Fade Technique In The Tight Red Zone
How many times do you see a tight red zone fade route throw end up sailing futilely out of bounds? Sometimes it’s a case of the quarterback just not giving the receiver a chance. Often times though, the receiver has not done the proper work to give the quarterback a chance.
In order to run a great fade route the receiver must attack the technique of the defender first. This will set a clear line at the top of the stem before the receiver fades outside. This will do a couple of things.
It will give your quarterback a better idea of the space he has to work with. It will also allow your receiver to have enough field space to fade outside and get his feet down like you see in this clip. In the tight red zone inches matter.
When executed properly, it gives the quarterback room to deliver the ball where only the receiver can catch it. The best receivers run all of their red zone routes off of the same stem. This way the defender must respect the fade, slant and out routes right up until the last second.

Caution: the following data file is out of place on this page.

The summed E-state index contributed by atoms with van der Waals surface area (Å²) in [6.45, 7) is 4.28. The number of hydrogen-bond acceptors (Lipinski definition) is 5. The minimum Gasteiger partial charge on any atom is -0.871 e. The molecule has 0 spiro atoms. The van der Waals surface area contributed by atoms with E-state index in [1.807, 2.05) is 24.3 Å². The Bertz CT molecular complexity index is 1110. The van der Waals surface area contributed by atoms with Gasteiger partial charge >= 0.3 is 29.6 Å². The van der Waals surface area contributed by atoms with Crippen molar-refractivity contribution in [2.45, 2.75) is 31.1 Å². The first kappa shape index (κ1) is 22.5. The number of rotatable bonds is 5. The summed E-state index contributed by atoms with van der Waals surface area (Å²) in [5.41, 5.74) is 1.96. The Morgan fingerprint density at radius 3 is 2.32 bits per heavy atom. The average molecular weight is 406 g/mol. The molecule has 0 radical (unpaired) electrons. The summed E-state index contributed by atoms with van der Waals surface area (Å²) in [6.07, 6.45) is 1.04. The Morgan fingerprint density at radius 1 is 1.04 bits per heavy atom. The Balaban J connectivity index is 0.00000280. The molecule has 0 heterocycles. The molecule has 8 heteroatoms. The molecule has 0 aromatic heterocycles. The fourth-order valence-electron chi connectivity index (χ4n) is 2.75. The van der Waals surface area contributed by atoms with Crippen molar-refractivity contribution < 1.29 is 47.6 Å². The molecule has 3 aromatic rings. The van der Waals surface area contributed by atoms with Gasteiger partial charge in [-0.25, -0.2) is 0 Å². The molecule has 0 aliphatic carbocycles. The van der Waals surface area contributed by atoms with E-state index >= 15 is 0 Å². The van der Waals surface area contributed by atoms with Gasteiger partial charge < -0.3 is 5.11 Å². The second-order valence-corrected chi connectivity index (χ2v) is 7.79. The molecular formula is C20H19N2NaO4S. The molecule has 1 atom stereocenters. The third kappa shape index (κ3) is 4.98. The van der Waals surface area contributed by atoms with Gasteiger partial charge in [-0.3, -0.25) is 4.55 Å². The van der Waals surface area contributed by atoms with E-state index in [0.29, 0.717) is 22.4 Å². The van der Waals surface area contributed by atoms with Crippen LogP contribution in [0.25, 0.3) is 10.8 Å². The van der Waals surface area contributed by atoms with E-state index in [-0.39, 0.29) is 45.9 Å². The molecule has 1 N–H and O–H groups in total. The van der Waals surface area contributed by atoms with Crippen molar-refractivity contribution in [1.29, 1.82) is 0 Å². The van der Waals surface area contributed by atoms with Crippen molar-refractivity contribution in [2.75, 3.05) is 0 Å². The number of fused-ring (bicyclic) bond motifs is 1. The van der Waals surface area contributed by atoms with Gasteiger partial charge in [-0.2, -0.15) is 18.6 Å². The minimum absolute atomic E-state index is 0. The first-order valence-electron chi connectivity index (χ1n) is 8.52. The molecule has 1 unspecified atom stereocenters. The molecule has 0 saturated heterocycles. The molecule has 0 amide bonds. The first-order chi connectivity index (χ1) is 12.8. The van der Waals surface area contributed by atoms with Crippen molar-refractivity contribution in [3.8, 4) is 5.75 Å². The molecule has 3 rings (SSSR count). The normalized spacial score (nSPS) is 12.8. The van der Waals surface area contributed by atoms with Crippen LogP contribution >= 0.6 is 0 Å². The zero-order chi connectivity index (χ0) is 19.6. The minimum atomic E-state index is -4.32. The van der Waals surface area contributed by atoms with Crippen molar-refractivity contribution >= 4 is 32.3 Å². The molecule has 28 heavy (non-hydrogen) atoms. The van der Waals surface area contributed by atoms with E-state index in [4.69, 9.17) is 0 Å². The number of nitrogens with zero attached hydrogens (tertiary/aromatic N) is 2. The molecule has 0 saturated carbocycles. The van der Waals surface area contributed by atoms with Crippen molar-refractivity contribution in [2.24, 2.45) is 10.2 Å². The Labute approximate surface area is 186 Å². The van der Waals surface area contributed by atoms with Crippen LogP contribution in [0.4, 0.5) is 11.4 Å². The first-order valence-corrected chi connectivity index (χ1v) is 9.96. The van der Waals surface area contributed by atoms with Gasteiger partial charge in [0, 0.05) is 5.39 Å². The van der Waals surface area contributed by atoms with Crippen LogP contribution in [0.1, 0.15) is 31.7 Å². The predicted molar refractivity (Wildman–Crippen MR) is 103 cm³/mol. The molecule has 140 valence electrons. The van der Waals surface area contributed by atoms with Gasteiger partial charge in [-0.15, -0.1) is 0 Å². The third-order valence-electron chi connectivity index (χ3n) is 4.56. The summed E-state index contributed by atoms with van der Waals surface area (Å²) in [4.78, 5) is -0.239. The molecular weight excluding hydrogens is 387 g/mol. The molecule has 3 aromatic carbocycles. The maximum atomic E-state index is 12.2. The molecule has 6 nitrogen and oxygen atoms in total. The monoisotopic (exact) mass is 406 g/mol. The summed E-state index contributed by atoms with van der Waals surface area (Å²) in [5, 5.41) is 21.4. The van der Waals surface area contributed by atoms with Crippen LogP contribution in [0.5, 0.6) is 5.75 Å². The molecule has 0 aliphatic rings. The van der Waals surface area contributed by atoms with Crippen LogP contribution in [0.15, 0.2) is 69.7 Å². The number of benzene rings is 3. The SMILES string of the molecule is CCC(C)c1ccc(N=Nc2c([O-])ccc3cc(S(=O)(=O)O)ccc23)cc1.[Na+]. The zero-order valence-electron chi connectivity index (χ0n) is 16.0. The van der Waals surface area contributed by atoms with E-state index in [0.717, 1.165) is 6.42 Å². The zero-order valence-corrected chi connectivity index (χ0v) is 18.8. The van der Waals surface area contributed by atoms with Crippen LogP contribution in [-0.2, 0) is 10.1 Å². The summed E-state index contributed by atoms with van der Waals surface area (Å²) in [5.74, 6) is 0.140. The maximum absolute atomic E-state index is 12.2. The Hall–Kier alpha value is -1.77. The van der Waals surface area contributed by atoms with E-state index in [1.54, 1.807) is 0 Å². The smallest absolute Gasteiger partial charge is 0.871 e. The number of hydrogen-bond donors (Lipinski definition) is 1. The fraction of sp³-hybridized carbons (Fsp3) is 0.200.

Although there is something to be said about throwing a tight red zone fade to a tall receiver at the pylon, there are also useful techniques that can help as well. It goes without saying that teaching your receivers to play a physical brand of ball helps here as well.
Teaching physical receiver play in the tight red zone is something that can be practiced without pads. You will see that displayed in the video clip above.